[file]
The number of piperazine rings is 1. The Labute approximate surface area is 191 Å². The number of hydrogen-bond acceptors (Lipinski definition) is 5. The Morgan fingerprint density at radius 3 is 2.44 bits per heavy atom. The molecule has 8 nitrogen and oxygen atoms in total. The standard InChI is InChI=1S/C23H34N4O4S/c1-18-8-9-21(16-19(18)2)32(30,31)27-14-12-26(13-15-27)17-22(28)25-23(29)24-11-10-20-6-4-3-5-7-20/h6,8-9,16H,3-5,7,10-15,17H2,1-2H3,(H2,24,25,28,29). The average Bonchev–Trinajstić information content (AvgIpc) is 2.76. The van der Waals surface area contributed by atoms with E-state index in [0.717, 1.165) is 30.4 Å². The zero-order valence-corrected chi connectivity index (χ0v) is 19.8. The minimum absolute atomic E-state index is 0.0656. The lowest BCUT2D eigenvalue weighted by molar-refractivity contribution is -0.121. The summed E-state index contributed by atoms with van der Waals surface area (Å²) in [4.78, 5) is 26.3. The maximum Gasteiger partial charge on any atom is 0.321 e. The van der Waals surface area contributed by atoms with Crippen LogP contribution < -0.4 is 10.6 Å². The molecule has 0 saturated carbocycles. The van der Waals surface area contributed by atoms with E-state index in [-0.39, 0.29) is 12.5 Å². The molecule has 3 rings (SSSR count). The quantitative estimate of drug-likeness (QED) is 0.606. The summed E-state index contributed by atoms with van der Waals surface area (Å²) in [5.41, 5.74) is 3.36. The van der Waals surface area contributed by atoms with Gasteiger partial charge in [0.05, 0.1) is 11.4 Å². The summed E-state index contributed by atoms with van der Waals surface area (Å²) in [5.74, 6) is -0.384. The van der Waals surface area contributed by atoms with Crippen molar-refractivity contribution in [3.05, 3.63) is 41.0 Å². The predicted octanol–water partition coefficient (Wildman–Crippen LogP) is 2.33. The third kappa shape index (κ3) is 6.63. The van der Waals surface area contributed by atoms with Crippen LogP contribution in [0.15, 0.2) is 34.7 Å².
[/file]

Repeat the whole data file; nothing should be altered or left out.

The number of piperazine rings is 1. The Labute approximate surface area is 191 Å². The number of hydrogen-bond acceptors (Lipinski definition) is 5. The Morgan fingerprint density at radius 3 is 2.44 bits per heavy atom. The molecule has 8 nitrogen and oxygen atoms in total. The standard InChI is InChI=1S/C23H34N4O4S/c1-18-8-9-21(16-19(18)2)32(30,31)27-14-12-26(13-15-27)17-22(28)25-23(29)24-11-10-20-6-4-3-5-7-20/h6,8-9,16H,3-5,7,10-15,17H2,1-2H3,(H2,24,25,28,29). The average Bonchev–Trinajstić information content (AvgIpc) is 2.76. The van der Waals surface area contributed by atoms with E-state index in [0.717, 1.165) is 30.4 Å². The zero-order valence-corrected chi connectivity index (χ0v) is 19.8. The minimum absolute atomic E-state index is 0.0656. The lowest BCUT2D eigenvalue weighted by molar-refractivity contribution is -0.121. The summed E-state index contributed by atoms with van der Waals surface area (Å²) in [4.78, 5) is 26.3. The maximum Gasteiger partial charge on any atom is 0.321 e. The van der Waals surface area contributed by atoms with Crippen LogP contribution < -0.4 is 10.6 Å². The molecule has 0 saturated carbocycles. The van der Waals surface area contributed by atoms with E-state index in [-0.39, 0.29) is 12.5 Å². The molecule has 3 rings (SSSR count). The quantitative estimate of drug-likeness (QED) is 0.606. The summed E-state index contributed by atoms with van der Waals surface area (Å²) in [5.41, 5.74) is 3.36. The van der Waals surface area contributed by atoms with Gasteiger partial charge in [0.05, 0.1) is 11.4 Å². The summed E-state index contributed by atoms with van der Waals surface area (Å²) in [5.74, 6) is -0.384. The van der Waals surface area contributed by atoms with Crippen molar-refractivity contribution in [3.05, 3.63) is 41.0 Å². The predicted octanol–water partition coefficient (Wildman–Crippen LogP) is 2.33. The third kappa shape index (κ3) is 6.63. The van der Waals surface area contributed by atoms with Crippen LogP contribution in [0.15, 0.2) is 34.7 Å².